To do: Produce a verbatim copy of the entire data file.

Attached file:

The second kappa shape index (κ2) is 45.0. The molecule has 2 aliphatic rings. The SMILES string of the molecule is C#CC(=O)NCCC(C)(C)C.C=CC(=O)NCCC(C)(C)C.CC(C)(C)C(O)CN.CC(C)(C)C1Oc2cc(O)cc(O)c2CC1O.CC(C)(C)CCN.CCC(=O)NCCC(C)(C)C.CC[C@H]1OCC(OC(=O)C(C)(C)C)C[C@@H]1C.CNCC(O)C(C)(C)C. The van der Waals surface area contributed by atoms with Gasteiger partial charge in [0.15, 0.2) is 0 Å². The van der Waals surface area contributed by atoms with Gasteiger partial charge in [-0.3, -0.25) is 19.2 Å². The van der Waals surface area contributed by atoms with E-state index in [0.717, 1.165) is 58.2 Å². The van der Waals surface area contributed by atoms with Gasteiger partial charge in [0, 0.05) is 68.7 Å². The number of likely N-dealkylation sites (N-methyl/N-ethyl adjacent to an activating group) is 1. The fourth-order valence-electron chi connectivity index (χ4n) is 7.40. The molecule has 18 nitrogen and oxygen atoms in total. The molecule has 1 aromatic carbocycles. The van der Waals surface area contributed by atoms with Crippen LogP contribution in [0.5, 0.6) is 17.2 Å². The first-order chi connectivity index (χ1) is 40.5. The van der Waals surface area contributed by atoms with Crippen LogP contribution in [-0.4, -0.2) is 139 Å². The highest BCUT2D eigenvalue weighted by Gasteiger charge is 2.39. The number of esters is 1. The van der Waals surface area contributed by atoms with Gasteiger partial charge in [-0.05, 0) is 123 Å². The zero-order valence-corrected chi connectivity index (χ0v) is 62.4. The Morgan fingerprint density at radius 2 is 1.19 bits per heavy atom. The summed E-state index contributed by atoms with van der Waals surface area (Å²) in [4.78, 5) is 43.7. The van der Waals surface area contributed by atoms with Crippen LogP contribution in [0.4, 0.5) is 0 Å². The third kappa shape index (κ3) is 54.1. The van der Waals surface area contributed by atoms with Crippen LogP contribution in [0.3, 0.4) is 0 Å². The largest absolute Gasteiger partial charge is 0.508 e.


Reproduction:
The second kappa shape index (κ2) is 45.0. The molecule has 2 aliphatic rings. The SMILES string of the molecule is C#CC(=O)NCCC(C)(C)C.C=CC(=O)NCCC(C)(C)C.CC(C)(C)C(O)CN.CC(C)(C)C1Oc2cc(O)cc(O)c2CC1O.CC(C)(C)CCN.CCC(=O)NCCC(C)(C)C.CC[C@H]1OCC(OC(=O)C(C)(C)C)C[C@@H]1C.CNCC(O)C(C)(C)C. The van der Waals surface area contributed by atoms with Gasteiger partial charge in [0.15, 0.2) is 0 Å². The van der Waals surface area contributed by atoms with Gasteiger partial charge in [-0.3, -0.25) is 19.2 Å². The van der Waals surface area contributed by atoms with E-state index in [0.717, 1.165) is 58.2 Å². The van der Waals surface area contributed by atoms with Gasteiger partial charge in [0, 0.05) is 68.7 Å². The number of likely N-dealkylation sites (N-methyl/N-ethyl adjacent to an activating group) is 1. The fourth-order valence-electron chi connectivity index (χ4n) is 7.40. The molecule has 18 nitrogen and oxygen atoms in total. The molecule has 1 aromatic carbocycles. The van der Waals surface area contributed by atoms with Crippen LogP contribution in [0.5, 0.6) is 17.2 Å². The first-order chi connectivity index (χ1) is 40.5. The van der Waals surface area contributed by atoms with Crippen LogP contribution in [-0.4, -0.2) is 139 Å². The highest BCUT2D eigenvalue weighted by Gasteiger charge is 2.39. The number of esters is 1. The van der Waals surface area contributed by atoms with Gasteiger partial charge in [-0.05, 0) is 123 Å². The zero-order valence-corrected chi connectivity index (χ0v) is 62.4. The Morgan fingerprint density at radius 2 is 1.19 bits per heavy atom. The summed E-state index contributed by atoms with van der Waals surface area (Å²) in [4.78, 5) is 43.7. The van der Waals surface area contributed by atoms with Crippen LogP contribution in [0.4, 0.5) is 0 Å². The third kappa shape index (κ3) is 54.1. The van der Waals surface area contributed by atoms with Crippen LogP contribution in [0.3, 0.4) is 0 Å². The largest absolute Gasteiger partial charge is 0.508 e.